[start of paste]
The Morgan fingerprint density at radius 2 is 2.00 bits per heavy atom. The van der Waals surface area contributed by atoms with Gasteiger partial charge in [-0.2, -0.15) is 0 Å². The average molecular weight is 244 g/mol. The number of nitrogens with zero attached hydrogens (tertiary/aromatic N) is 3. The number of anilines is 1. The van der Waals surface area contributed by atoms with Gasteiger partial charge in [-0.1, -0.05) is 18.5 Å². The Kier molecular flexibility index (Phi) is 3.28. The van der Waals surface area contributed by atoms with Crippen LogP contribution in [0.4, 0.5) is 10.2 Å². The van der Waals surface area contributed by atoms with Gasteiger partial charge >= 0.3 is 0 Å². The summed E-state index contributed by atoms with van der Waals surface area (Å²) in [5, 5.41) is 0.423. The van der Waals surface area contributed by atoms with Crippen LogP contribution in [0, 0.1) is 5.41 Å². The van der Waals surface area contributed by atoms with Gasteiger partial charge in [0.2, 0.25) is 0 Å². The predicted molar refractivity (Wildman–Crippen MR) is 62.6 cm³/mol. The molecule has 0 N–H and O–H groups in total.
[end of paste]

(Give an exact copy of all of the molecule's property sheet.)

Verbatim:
The Morgan fingerprint density at radius 2 is 2.00 bits per heavy atom. The van der Waals surface area contributed by atoms with Gasteiger partial charge in [-0.2, -0.15) is 0 Å². The average molecular weight is 244 g/mol. The number of nitrogens with zero attached hydrogens (tertiary/aromatic N) is 3. The number of anilines is 1. The van der Waals surface area contributed by atoms with Gasteiger partial charge in [-0.1, -0.05) is 18.5 Å². The Kier molecular flexibility index (Phi) is 3.28. The van der Waals surface area contributed by atoms with Crippen LogP contribution in [0.4, 0.5) is 10.2 Å². The van der Waals surface area contributed by atoms with Gasteiger partial charge >= 0.3 is 0 Å². The summed E-state index contributed by atoms with van der Waals surface area (Å²) in [5, 5.41) is 0.423. The van der Waals surface area contributed by atoms with Crippen LogP contribution in [0, 0.1) is 5.41 Å². The van der Waals surface area contributed by atoms with Gasteiger partial charge in [0.2, 0.25) is 0 Å². The predicted molar refractivity (Wildman–Crippen MR) is 62.6 cm³/mol. The molecule has 0 N–H and O–H groups in total.